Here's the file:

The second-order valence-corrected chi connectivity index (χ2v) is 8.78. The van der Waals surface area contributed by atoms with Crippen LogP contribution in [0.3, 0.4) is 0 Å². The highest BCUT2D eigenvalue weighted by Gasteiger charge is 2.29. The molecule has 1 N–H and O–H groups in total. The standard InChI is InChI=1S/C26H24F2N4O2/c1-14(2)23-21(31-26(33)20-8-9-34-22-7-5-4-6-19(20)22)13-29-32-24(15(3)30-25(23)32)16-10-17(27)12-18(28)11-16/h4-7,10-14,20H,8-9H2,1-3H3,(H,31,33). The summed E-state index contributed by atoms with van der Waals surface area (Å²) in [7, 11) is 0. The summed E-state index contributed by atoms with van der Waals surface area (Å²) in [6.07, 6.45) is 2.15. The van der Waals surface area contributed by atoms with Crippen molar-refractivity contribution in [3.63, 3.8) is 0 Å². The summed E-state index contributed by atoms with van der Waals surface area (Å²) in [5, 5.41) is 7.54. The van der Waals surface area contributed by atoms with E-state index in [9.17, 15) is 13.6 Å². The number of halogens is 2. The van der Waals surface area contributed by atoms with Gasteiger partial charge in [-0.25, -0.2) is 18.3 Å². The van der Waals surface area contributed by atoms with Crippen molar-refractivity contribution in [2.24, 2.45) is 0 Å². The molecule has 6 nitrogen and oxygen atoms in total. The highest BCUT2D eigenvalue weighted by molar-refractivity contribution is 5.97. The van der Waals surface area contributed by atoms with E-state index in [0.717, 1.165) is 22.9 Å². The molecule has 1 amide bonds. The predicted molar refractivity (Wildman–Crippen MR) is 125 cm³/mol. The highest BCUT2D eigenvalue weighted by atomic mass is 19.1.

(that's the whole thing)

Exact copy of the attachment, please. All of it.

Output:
The second-order valence-corrected chi connectivity index (χ2v) is 8.78. The van der Waals surface area contributed by atoms with Crippen LogP contribution in [0.3, 0.4) is 0 Å². The highest BCUT2D eigenvalue weighted by Gasteiger charge is 2.29. The molecule has 1 N–H and O–H groups in total. The standard InChI is InChI=1S/C26H24F2N4O2/c1-14(2)23-21(31-26(33)20-8-9-34-22-7-5-4-6-19(20)22)13-29-32-24(15(3)30-25(23)32)16-10-17(27)12-18(28)11-16/h4-7,10-14,20H,8-9H2,1-3H3,(H,31,33). The summed E-state index contributed by atoms with van der Waals surface area (Å²) in [7, 11) is 0. The summed E-state index contributed by atoms with van der Waals surface area (Å²) in [6.07, 6.45) is 2.15. The van der Waals surface area contributed by atoms with Crippen molar-refractivity contribution in [3.63, 3.8) is 0 Å². The summed E-state index contributed by atoms with van der Waals surface area (Å²) in [5, 5.41) is 7.54. The van der Waals surface area contributed by atoms with E-state index in [9.17, 15) is 13.6 Å². The number of halogens is 2. The van der Waals surface area contributed by atoms with Gasteiger partial charge in [-0.25, -0.2) is 18.3 Å². The van der Waals surface area contributed by atoms with Crippen molar-refractivity contribution in [2.24, 2.45) is 0 Å². The molecule has 6 nitrogen and oxygen atoms in total. The highest BCUT2D eigenvalue weighted by molar-refractivity contribution is 5.97. The van der Waals surface area contributed by atoms with E-state index in [0.717, 1.165) is 22.9 Å². The molecule has 1 amide bonds. The predicted molar refractivity (Wildman–Crippen MR) is 125 cm³/mol. The highest BCUT2D eigenvalue weighted by atomic mass is 19.1.